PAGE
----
How to Detect Lat/Long and Prevent Location Spam

How to Detect Lat/Long and Prevent Location Spam

How to Detect Lat/Long and Prevent Location Spam

Location features and data collection are becoming the peloton in mobile development, and with this signal comes plenty of location spam. BIA/Kelsey predicted in a recent study that location targeted revenues will soar to $18.2 billion in the US in 2019, up from $4.3 billion in 2014. Similarly, Google emphasized the importance of location for mobile users by saying over 50% of mobile searches have local intent, for example, to find a shoe store nearby. Moreover, other research found that a whopping 78% of these searches resulted in an offline purchase. Clearly, having a user’s correct location is absolutely pivotal for a successful outcome, yet very few developers, publishers and advertisers truly understand the intricacies of this device signal and how to prevent location spam.

 

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A Mountain of Locations: How to detect Lat/Long signals on Mobile

Image source: Demystifying Location Data AccuracyMMA 2015

 

Methods

To explain where location signal mistakes come from we need to see how publishers and developers decide the user’s location – defined in lat/long coordinates – and how this is shared with 3rd parties such as ad networks. These are the sources for obtaining the user’s current location, where the first five are technologies and the latter two are methods:

  • GPS: the smartphone connects to GPS satellites to provide the location. Highly precise but also very sensitive to disruptions such as tall buildings and being inside a building.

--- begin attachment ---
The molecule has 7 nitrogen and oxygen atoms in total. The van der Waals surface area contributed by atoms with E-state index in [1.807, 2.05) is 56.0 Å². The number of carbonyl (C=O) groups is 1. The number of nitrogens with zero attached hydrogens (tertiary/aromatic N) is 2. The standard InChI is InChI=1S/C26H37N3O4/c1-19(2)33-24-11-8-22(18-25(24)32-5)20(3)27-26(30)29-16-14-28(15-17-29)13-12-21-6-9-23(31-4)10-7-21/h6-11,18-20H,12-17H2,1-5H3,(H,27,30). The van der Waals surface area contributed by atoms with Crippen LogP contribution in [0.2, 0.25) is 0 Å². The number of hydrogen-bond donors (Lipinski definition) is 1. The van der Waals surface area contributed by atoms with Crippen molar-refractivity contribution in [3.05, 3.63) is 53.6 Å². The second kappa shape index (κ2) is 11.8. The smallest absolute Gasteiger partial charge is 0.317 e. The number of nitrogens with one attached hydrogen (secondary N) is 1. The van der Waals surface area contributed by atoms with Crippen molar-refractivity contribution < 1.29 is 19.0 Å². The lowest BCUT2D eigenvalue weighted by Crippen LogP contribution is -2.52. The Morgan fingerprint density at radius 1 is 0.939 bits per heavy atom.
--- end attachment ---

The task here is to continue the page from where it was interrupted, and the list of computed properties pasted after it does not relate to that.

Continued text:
• WiFi: the smartphone sends out its MAC address when scanning for WiFi which a router can pick up and use to identify users and provide their location. Does not work with iPhones higher than iOS7 if not actually connected to the network. Highly precise and insensitive to many competing signals.
  • Cellular signals: triangulation through cell towers gives an approximate location.
  • Bluetooth: beacons in a store, for example, connect to the smartphone and give a highly accurate and precise location. Today, these technologies have not been adopted to provide location data at a large scale.
  • IP address: inaccurate and imprecise as the location of the app server does not have to be the same as the user.
  • Self indicated/Registration: publishers can ask users to enter their location (eg. ask for ZIP code) to provide services. Accurate but often not very precise as user friendliness can suffer. Also, when not asked each session, the data is outdated.
  • Content based: some publishers serve content that is focused on a specific area (ex. LA Times). Not very reliable as readers can be in very different locations but generally accurate for a large part of traffic.

Here’s how Google illustrated the process in their Developer’s Guide

 

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Location signal process as explained by Google

 

How does location spam occur?